Integration of the Maxwell Speed Distribution

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Need some help on how to solve the integration formula for Maxwell speed distribution, here is the procedure on
how to solve for the kinetic energy:

Not familiar with the error function yet, but the result for the kinetic energy integration is:

https://www.wolframalpha.com/input/?i=d/du(erf(sqrt(u))-2/(sqrt(pi))*sqrt(u)*e^(-u))

How to go on about solving for the speed distribution is the topic for this problem.

http://integral-table.com/

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What do you mean by "solving for the speed distribution"? That's given in equation 7.22.

Trying to use the dimensionless variable u in the same manner as in the calculation for integrating between two energy levels as for the distribution of speeds. If I pick a random gas with different velocities and integrate between these, the numbers don't turn up the same.

For energy integral you can use u = K/E, and integrate between energy levels. As it is an probability distribution, all of the probabilities should add up as one in the definite integral. The answer will come out as percentage.

https://www.wolframalpha.com/input/?i=d/du(erf(sqrt(u))-2/(sqrt(pi))*sqrt(u)*e^(-u))

The definite integral for the distribution of speeds turns up as 0.443

https://www.wolframalpha.com/input/?i=d/du(-1/2+e^(-u^2)+u+++1/4+sqrt(π)+erf(u))

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In response to your last line, don't you see in your first post that there is a factor of ## \frac{4}{\sqrt{\pi}} ## in the speed distribution function? It thereby is properly normalized.

etotheipi
In response to your last line, don't you see in your first post that there is a factor of ## \frac{4}{\sqrt{\pi}} ## in the speed distribution function? It thereby is properly normalized.

Here's an example, why is it excluded here ?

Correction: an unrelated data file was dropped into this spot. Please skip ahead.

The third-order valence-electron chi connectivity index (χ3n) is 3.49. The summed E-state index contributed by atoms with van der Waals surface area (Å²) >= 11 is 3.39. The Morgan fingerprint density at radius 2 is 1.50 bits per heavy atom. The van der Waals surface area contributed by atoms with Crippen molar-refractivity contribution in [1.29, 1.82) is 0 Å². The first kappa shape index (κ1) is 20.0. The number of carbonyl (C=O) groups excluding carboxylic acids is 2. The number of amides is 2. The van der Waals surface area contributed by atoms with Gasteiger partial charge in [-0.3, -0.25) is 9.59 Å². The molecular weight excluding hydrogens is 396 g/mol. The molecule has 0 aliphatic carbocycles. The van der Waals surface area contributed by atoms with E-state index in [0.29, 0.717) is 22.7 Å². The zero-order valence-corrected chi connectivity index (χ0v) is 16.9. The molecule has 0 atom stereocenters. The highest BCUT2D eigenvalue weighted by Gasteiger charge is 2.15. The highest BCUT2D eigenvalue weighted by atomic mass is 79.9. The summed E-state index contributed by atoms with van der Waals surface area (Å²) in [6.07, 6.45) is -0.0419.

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Without studying it in great detail, I think they goofed. They need to include the normalization factor.

etotheipi
Without studying it in great detail, I think they goofed. They need to include the normalization factor.

In the text, for equation 7.23, it says that the normalization factor is taken into account. v^(-1)

In the text, for equation 7.23, it says that the normalization factor is taken into account. v^(-1)
In the solution presented, they integrate ##u^2 \exp(-u^2)##, then say that the result is the probability. This is incorrect, as they forgot the normalization factor. The correct probability is the result they obtained multiplied by ##4/\sqrt{\pi}##, which is 0.0277.

Look at your "link" in at the bottom of post 4. That one has it right for the speed distribution, where at the bottom of the "link" they compute the integral from ## 0 ## to ## + \infty ##, and the inverse of that is the normalization factor.
If you look at your first post between 7.23 and 7.24, they also have the correct expression for ## F_1(u) ##.

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Dr. Claude and Charles have both pointed out that the book made a mistake by omitting the normalization constant, but for whatever reason, you don't seem to accept that as the reason. It may help to work the problem out by hand. Just integrate the expression given for ##F_1(u)## from 0 to ##\infty##, and you'll see the result is equal to 1. You can do it by integrating by parts. Or can you explain why you just keep repeating your original question, which already has been answered? In other words, what's your real question?

Also, if you take the expression for ##d\rho## and actually do the change of variables mentioned in the text, you'll get the expression given for ##F_1##.